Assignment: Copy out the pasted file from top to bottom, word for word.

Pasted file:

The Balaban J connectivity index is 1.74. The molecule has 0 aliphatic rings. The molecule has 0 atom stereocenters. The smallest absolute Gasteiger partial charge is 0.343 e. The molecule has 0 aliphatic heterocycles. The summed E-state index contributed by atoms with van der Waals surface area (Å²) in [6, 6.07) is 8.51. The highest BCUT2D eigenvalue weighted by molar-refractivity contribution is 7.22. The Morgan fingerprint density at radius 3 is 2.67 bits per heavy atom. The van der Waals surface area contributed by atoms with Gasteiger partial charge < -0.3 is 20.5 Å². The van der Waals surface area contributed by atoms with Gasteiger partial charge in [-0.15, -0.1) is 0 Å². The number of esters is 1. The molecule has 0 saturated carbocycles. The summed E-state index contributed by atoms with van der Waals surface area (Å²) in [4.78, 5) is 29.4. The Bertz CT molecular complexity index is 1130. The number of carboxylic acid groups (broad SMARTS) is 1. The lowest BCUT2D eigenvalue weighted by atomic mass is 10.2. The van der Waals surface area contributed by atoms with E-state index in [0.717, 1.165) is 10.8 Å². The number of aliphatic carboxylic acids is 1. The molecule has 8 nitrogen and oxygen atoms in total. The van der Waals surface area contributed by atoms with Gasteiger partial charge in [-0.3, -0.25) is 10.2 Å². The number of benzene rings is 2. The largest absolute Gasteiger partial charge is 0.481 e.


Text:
The Balaban J connectivity index is 1.74. The molecule has 0 aliphatic rings. The molecule has 0 atom stereocenters. The smallest absolute Gasteiger partial charge is 0.343 e. The molecule has 0 aliphatic heterocycles. The summed E-state index contributed by atoms with van der Waals surface area (Å²) in [6, 6.07) is 8.51. The highest BCUT2D eigenvalue weighted by molar-refractivity contribution is 7.22. The Morgan fingerprint density at radius 3 is 2.67 bits per heavy atom. The van der Waals surface area contributed by atoms with Gasteiger partial charge < -0.3 is 20.5 Å². The van der Waals surface area contributed by atoms with Gasteiger partial charge in [-0.15, -0.1) is 0 Å². The number of esters is 1. The molecule has 0 saturated carbocycles. The summed E-state index contributed by atoms with van der Waals surface area (Å²) in [4.78, 5) is 29.4. The Bertz CT molecular complexity index is 1130. The number of carboxylic acid groups (broad SMARTS) is 1. The lowest BCUT2D eigenvalue weighted by atomic mass is 10.2. The van der Waals surface area contributed by atoms with E-state index in [0.717, 1.165) is 10.8 Å². The number of aliphatic carboxylic acids is 1. The molecule has 8 nitrogen and oxygen atoms in total. The van der Waals surface area contributed by atoms with Gasteiger partial charge in [-0.3, -0.25) is 10.2 Å². The number of benzene rings is 2. The largest absolute Gasteiger partial charge is 0.481 e.